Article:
I regret that until the income starts to overtake the outgoings I can’t buy anything on Etsy. I wish that I could show other shop owners some support by purchasing their products, but spending on pretty things is not on the budget just now. I also feel a tension between the minimalist direction I have been heading in, and this new connection with the world of beautiful handmade items, and the desire to support small scale artists and creatives. It will be interesting to see how that ends up being resolved in the long term. Maybe I am not as minimalist as I thought I was.


This is the first of my monthly updates. I might be the last. You know I hate to be tied down! I thought I would give a quick rundown on progress in various areas that I have written about in the last month or so.

Weight Loss Progress

Since declaring I wanted to lose weight I have adopted the following strategy:

Start walking regularly > Start eating chocolate regularly > Get sick from too much sugar > Stop walking regularly > Stop trying to limit calorie intake > Start being strict about diet for health reasons > Lose weight. I have lost about 4lbs in 6 weeks which is OK as I am not very big anyway.

This might seem like a roundabout method of losing weight, but its typical of how things go with me. Big pronouncements often get derailed, but something more important crops up. I am being very strict about avoiding foods that I believe I am intolerant to, and as a result I feel fitter and lost some weight anyway. My weight has been fairly stable since I started avoiding foods that don’t agree with me, and that seems to be the best approach for me. I may have a bit more fat than you might expect, but since I don’t have much sugar, it seems to work out. Since I can’t eliminate everything, hot chips are allowed.

Focus Days

The system of having focus days to do specific activities is going well. Its holding its own for housework tasks, as it means jobs get done on a fairly regular basis and I think the place looks better for it. Its nice to clean a shower that isn’t in desperate need. The system was thrown out last week for my work-related projects because I went out two days in a row. (How dare I!). This meant I was doing things on the “wrong” days to catch up. But it really doesn’t matter, after all its MY system. Swapping days is allowed. Thanks to the system I did get some little jobs that I had been avoiding done on the relevant focus day, such as reconciling a complex account for some newspaper advertising that had become very confusing due to credits and part-payments. I felt bathed in excellent office feng shui after doing that.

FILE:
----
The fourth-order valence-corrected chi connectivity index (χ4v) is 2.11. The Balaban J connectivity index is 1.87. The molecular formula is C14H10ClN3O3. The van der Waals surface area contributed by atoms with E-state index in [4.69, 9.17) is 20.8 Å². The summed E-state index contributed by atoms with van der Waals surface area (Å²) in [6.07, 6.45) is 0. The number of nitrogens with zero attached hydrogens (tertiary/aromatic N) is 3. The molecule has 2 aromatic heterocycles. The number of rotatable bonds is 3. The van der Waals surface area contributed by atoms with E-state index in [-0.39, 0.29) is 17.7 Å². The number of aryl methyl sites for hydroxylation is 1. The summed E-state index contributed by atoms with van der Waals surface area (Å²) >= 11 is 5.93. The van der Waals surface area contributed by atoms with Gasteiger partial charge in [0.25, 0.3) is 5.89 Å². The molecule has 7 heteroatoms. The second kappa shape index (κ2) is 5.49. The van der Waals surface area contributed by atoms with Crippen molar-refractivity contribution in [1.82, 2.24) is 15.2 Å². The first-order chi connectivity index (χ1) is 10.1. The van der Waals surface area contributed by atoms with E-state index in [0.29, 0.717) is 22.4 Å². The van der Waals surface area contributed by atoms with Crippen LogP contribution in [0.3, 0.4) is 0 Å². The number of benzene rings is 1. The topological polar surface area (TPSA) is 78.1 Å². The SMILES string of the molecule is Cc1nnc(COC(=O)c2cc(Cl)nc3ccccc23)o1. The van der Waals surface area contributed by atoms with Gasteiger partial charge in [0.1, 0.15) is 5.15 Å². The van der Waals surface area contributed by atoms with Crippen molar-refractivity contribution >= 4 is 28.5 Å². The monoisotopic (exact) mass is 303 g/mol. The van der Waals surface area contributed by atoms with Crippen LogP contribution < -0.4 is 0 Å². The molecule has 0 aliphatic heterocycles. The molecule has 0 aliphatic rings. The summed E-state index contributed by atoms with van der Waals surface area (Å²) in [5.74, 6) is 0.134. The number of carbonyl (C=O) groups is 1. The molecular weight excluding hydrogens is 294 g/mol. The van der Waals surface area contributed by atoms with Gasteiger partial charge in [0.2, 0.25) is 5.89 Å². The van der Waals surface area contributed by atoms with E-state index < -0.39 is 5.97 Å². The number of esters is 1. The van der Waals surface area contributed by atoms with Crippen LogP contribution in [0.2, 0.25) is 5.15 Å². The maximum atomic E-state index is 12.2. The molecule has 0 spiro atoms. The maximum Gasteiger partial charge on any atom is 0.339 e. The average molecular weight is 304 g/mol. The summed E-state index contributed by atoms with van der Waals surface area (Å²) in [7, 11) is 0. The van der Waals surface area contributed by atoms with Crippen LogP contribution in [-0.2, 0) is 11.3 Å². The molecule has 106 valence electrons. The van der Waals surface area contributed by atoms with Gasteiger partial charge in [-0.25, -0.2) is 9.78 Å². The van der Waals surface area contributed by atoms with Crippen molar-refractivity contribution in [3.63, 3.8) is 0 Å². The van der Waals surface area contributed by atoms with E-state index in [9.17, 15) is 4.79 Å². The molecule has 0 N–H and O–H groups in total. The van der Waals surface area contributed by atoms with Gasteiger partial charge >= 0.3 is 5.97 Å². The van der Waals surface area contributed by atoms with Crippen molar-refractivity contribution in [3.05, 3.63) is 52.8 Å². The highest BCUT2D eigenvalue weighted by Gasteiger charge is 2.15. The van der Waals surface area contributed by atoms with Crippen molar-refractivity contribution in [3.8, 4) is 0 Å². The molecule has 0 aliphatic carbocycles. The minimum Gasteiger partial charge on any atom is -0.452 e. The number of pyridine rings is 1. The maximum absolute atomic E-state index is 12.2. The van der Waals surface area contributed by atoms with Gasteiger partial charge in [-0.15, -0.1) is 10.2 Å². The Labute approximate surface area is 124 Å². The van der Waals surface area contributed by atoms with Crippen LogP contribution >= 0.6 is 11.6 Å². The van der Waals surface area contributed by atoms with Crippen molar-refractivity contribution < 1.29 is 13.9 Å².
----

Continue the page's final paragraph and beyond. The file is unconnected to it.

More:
Social Action Email

The politics and social action email account is up and running and I am checking it a least daily. I am gradually switching things over to that account. I feel happy about that decision as maybe I can go back on some mailing lists that I abandoned because of excessive communication clogging up regular email.

Greeting Cards

The Cornish Fishing Boats greeting cards were well received, so the are now in a couple of shops. Thanks to blog readers for your initial positive feedback, which emboldened me to go on. I have started updating my ImageChest Photography website with background stories on the greeting cards as I release them. I recently wrote a short piece on Exploring Traditional Cornwall at Mousehole on that site. I am now working on setting up an online store for greeting cards.


I am enjoying my new online thumbnail image. It makes me happy to see the colourful tulips when I make a comment. Its not possible to have 100% compliance with the new look name over all online activities, but I am happy that it is more consistent.


Lately my dreams are inhabited by colour images of Paris like the one below, which is one of my favourites. If you are going to dream about your work, this is the way to do it. Certainly beats Student IDs, spreadsheets and decision trees.